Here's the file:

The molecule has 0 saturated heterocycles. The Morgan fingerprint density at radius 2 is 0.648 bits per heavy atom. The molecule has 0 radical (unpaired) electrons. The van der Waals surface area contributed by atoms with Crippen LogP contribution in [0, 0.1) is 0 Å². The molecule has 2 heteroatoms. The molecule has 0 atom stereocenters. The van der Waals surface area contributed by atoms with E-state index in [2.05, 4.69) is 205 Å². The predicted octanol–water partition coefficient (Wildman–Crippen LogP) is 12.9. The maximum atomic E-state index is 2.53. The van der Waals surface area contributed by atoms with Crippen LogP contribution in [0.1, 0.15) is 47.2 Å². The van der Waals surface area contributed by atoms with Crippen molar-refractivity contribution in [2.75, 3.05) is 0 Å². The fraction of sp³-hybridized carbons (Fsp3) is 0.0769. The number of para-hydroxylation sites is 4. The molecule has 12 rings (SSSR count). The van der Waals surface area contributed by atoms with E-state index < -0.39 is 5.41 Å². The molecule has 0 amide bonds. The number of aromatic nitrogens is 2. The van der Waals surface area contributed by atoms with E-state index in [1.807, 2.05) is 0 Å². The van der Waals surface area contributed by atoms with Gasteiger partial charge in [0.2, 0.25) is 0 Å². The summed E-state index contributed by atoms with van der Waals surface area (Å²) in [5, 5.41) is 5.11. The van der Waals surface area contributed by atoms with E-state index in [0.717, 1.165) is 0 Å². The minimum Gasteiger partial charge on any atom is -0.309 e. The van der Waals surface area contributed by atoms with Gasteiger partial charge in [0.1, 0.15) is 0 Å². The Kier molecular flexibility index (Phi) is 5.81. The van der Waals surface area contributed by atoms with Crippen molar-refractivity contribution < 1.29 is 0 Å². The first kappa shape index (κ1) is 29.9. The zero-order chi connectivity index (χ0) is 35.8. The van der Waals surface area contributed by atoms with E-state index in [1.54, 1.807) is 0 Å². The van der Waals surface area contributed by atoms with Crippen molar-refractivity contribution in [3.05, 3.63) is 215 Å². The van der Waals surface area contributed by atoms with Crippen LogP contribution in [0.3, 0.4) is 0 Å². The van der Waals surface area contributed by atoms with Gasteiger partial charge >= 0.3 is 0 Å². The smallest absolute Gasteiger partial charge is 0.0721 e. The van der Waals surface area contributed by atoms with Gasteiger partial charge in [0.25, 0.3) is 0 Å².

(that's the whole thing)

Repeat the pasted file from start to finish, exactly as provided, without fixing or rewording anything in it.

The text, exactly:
The molecule has 0 saturated heterocycles. The Morgan fingerprint density at radius 2 is 0.648 bits per heavy atom. The molecule has 0 radical (unpaired) electrons. The van der Waals surface area contributed by atoms with Crippen LogP contribution in [0, 0.1) is 0 Å². The molecule has 2 heteroatoms. The molecule has 0 atom stereocenters. The van der Waals surface area contributed by atoms with E-state index in [2.05, 4.69) is 205 Å². The predicted octanol–water partition coefficient (Wildman–Crippen LogP) is 12.9. The maximum atomic E-state index is 2.53. The van der Waals surface area contributed by atoms with Crippen LogP contribution in [0.1, 0.15) is 47.2 Å². The van der Waals surface area contributed by atoms with Crippen molar-refractivity contribution in [2.75, 3.05) is 0 Å². The fraction of sp³-hybridized carbons (Fsp3) is 0.0769. The number of para-hydroxylation sites is 4. The molecule has 12 rings (SSSR count). The van der Waals surface area contributed by atoms with E-state index < -0.39 is 5.41 Å². The molecule has 0 amide bonds. The number of aromatic nitrogens is 2. The van der Waals surface area contributed by atoms with E-state index in [1.807, 2.05) is 0 Å². The van der Waals surface area contributed by atoms with Gasteiger partial charge in [0.2, 0.25) is 0 Å². The summed E-state index contributed by atoms with van der Waals surface area (Å²) in [5, 5.41) is 5.11. The van der Waals surface area contributed by atoms with E-state index in [0.717, 1.165) is 0 Å². The minimum Gasteiger partial charge on any atom is -0.309 e. The van der Waals surface area contributed by atoms with Gasteiger partial charge in [0.1, 0.15) is 0 Å². The Kier molecular flexibility index (Phi) is 5.81. The van der Waals surface area contributed by atoms with Crippen molar-refractivity contribution < 1.29 is 0 Å². The first kappa shape index (κ1) is 29.9. The zero-order chi connectivity index (χ0) is 35.8. The van der Waals surface area contributed by atoms with E-state index in [1.54, 1.807) is 0 Å². The van der Waals surface area contributed by atoms with Crippen molar-refractivity contribution in [3.05, 3.63) is 215 Å². The van der Waals surface area contributed by atoms with Crippen LogP contribution in [0.3, 0.4) is 0 Å². The van der Waals surface area contributed by atoms with Gasteiger partial charge >= 0.3 is 0 Å². The smallest absolute Gasteiger partial charge is 0.0721 e. The van der Waals surface area contributed by atoms with Gasteiger partial charge in [0.25, 0.3) is 0 Å².